Way of the Turtle

Submitted by Book Library on 25 February, 2010 - 18:38

Shrouded in secrecy for nearly 25 years, the most successful Turtle Trader of them all breaks the silence, revealing his most lucrative trading strategies and the Turtle legend. "We're going to raise traders just like they raise turtles in Singapore." So trading guru Richard Dennis reportedly said to his long-time friend William Eckhardt nearly 25 years ago. What started as a bet about whether great traders were born or made became a legendary trading experiment that, until now, has never been told in its entirety.

Way of the Turtle reveals, for the first time, the reasons for the success of the secretive trading system used by the group known as the “Turtles.” Top-earning Turtle Curtis Faith lays bare the entire experiment, explaining how it was possible for Dennis and Eckhardt to recruit 23 ordinary people from all walks of life and train them to be extraordinary traders in just two weeks.

Only nineteen years old at the time-the youngest Turtle by far-Faith traded the largest account, making more than $30 million in just over four years. He takes you behind the scenes of the Turtle selection process and behind closed doors where the Turtles learned the lucrative trading strategies that enabled them to earn an average return of over 80 percent per year and profits of more than $100 million. You'll discover:

  • How the Turtles made money-the principles that guided their trading and the step-by-step methods they followed
  • Why, even though they used the same approach, some Turtles were more successful than others
  • How to look beyond the rules as the Turtles implemented them to find core strategies that work for any tradable market
  • How to apply the Turtle Way to your own trades-and in your own life
  • Ways to diversify your trading and limit your exposure to risk

Shrouded in secrecy for nearly 25 years, the most successful Turtle Trader of them all breaks the silence, revealing his most lucrative trading strategies and the Turtle legend. Offering his unique perspective on the experience, Faith explains why the Turtle Way works in modern markets, and shares hard-earned wisdom on taking risks, choosing your own path, and learning from your mistakes.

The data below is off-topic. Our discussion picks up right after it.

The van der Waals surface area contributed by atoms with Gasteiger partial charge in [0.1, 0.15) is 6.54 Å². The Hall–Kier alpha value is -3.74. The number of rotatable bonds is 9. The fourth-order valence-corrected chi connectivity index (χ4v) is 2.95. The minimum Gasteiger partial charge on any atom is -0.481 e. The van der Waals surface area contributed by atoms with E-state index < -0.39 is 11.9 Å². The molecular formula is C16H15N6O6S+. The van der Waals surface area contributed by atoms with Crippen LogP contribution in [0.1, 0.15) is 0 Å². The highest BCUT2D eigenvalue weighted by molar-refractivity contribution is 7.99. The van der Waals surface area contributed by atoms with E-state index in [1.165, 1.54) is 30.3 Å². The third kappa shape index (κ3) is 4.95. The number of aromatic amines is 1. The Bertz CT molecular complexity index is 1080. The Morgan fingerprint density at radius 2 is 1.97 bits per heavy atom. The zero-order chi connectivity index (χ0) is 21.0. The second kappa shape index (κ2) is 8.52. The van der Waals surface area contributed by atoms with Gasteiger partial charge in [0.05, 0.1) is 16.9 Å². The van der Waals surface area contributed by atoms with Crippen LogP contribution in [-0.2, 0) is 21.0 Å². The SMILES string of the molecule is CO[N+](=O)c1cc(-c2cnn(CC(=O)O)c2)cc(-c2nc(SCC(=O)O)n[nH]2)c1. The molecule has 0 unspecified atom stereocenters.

Curtis Faith, who was 19 years old when he joined the Turtles, went on to become the most successful member of the group. For the first time, he explains the wildly successful Turtle system; the rules, timing, risks and rewards that can deliver enormous profits. Faith also shows you how to use this system in the modern market including how to select the right trades, smooth out returns, effectively diversify and know when to exit a winning trade.

The first definitive book on the legendary Turtle Traders, their story, their methods and the secrets impressive annual returns. Written by the most successful Turtle of all, after decades of secrecy. Includes behind-the-scenes strategies and step-by-step techniques that today's traders can use to achieve maximum profits in the most volatile markets.

There are no glaring weaknesses to the book

Curtis Faith's Way of the Turtle is a significant contribution to the trading literature. As other reviewers have noted, it works on several levels: It is an engagingly written first-person narrative of one of the most interesting experiments in trading, but it is also a thoughtful presentation of the various ingredients of trading success.

Faith spells out the Turtle trading method in detail, providing a template for a more general approach known as trend following. Most helpful is the way he breaks down the method into components: entry criteria, criteria for adding to positions, position sizing, stops, and exits. A particularly interesting chapter draws upon his Trading Blox software to update trend following research and illustrate the results of several systems in recent markets.